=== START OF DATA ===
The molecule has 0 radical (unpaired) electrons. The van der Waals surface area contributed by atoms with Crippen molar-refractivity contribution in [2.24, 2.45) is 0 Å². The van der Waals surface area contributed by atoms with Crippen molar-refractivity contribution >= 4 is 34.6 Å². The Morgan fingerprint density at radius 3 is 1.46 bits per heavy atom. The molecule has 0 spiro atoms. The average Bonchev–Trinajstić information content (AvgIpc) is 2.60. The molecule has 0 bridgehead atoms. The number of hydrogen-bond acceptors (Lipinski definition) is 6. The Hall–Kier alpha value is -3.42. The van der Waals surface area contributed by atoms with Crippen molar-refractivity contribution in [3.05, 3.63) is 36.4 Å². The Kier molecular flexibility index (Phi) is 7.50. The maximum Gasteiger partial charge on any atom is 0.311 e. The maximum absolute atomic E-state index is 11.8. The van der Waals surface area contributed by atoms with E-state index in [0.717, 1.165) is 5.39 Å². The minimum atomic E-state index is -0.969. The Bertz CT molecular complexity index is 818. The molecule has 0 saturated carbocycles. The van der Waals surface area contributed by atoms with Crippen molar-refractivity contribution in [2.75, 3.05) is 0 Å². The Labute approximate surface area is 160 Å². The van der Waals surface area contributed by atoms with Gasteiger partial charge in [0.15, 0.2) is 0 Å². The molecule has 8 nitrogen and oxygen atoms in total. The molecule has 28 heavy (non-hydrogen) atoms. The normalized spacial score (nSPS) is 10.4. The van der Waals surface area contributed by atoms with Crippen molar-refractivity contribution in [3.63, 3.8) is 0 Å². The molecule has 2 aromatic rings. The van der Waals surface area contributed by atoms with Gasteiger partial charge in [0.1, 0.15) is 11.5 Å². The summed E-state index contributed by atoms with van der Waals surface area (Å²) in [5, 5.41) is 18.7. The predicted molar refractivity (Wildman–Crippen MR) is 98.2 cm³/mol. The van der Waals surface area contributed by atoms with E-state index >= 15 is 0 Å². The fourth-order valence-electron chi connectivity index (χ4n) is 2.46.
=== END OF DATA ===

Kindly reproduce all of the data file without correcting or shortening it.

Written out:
The molecule has 0 radical (unpaired) electrons. The van der Waals surface area contributed by atoms with Crippen molar-refractivity contribution in [2.24, 2.45) is 0 Å². The van der Waals surface area contributed by atoms with Crippen molar-refractivity contribution >= 4 is 34.6 Å². The Morgan fingerprint density at radius 3 is 1.46 bits per heavy atom. The molecule has 0 spiro atoms. The average Bonchev–Trinajstić information content (AvgIpc) is 2.60. The molecule has 0 bridgehead atoms. The number of hydrogen-bond acceptors (Lipinski definition) is 6. The Hall–Kier alpha value is -3.42. The van der Waals surface area contributed by atoms with Crippen molar-refractivity contribution in [3.05, 3.63) is 36.4 Å². The Kier molecular flexibility index (Phi) is 7.50. The maximum Gasteiger partial charge on any atom is 0.311 e. The maximum absolute atomic E-state index is 11.8. The van der Waals surface area contributed by atoms with E-state index in [0.717, 1.165) is 5.39 Å². The minimum atomic E-state index is -0.969. The Bertz CT molecular complexity index is 818. The molecule has 0 saturated carbocycles. The van der Waals surface area contributed by atoms with Crippen molar-refractivity contribution in [2.75, 3.05) is 0 Å². The Labute approximate surface area is 160 Å². The van der Waals surface area contributed by atoms with Gasteiger partial charge in [0.15, 0.2) is 0 Å². The molecule has 8 nitrogen and oxygen atoms in total. The molecule has 28 heavy (non-hydrogen) atoms. The normalized spacial score (nSPS) is 10.4. The van der Waals surface area contributed by atoms with Crippen molar-refractivity contribution in [3.63, 3.8) is 0 Å². The molecule has 2 aromatic rings. The van der Waals surface area contributed by atoms with Gasteiger partial charge in [0.1, 0.15) is 11.5 Å². The summed E-state index contributed by atoms with van der Waals surface area (Å²) in [5, 5.41) is 18.7. The predicted molar refractivity (Wildman–Crippen MR) is 98.2 cm³/mol. The van der Waals surface area contributed by atoms with E-state index >= 15 is 0 Å². The fourth-order valence-electron chi connectivity index (χ4n) is 2.46.